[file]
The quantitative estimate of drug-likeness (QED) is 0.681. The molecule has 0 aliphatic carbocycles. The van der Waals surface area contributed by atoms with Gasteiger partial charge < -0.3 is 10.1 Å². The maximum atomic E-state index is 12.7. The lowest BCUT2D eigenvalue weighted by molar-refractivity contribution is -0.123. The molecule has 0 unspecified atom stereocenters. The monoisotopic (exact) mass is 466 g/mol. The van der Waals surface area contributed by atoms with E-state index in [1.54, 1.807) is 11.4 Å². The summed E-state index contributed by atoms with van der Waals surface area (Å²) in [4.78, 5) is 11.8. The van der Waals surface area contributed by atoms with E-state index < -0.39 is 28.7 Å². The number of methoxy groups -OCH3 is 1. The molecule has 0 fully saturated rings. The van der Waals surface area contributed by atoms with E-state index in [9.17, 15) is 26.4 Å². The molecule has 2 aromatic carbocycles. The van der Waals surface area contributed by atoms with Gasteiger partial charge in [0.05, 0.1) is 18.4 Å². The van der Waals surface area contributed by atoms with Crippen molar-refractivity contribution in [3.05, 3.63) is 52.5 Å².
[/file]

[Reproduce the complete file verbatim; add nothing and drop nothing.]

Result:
The quantitative estimate of drug-likeness (QED) is 0.681. The molecule has 0 aliphatic carbocycles. The van der Waals surface area contributed by atoms with Gasteiger partial charge < -0.3 is 10.1 Å². The maximum atomic E-state index is 12.7. The lowest BCUT2D eigenvalue weighted by molar-refractivity contribution is -0.123. The molecule has 0 unspecified atom stereocenters. The monoisotopic (exact) mass is 466 g/mol. The van der Waals surface area contributed by atoms with E-state index in [1.54, 1.807) is 11.4 Å². The summed E-state index contributed by atoms with van der Waals surface area (Å²) in [4.78, 5) is 11.8. The van der Waals surface area contributed by atoms with E-state index < -0.39 is 28.7 Å². The number of methoxy groups -OCH3 is 1. The molecule has 0 fully saturated rings. The van der Waals surface area contributed by atoms with E-state index in [9.17, 15) is 26.4 Å². The molecule has 2 aromatic carbocycles. The van der Waals surface area contributed by atoms with Gasteiger partial charge in [0.05, 0.1) is 18.4 Å². The van der Waals surface area contributed by atoms with Crippen molar-refractivity contribution in [3.05, 3.63) is 52.5 Å².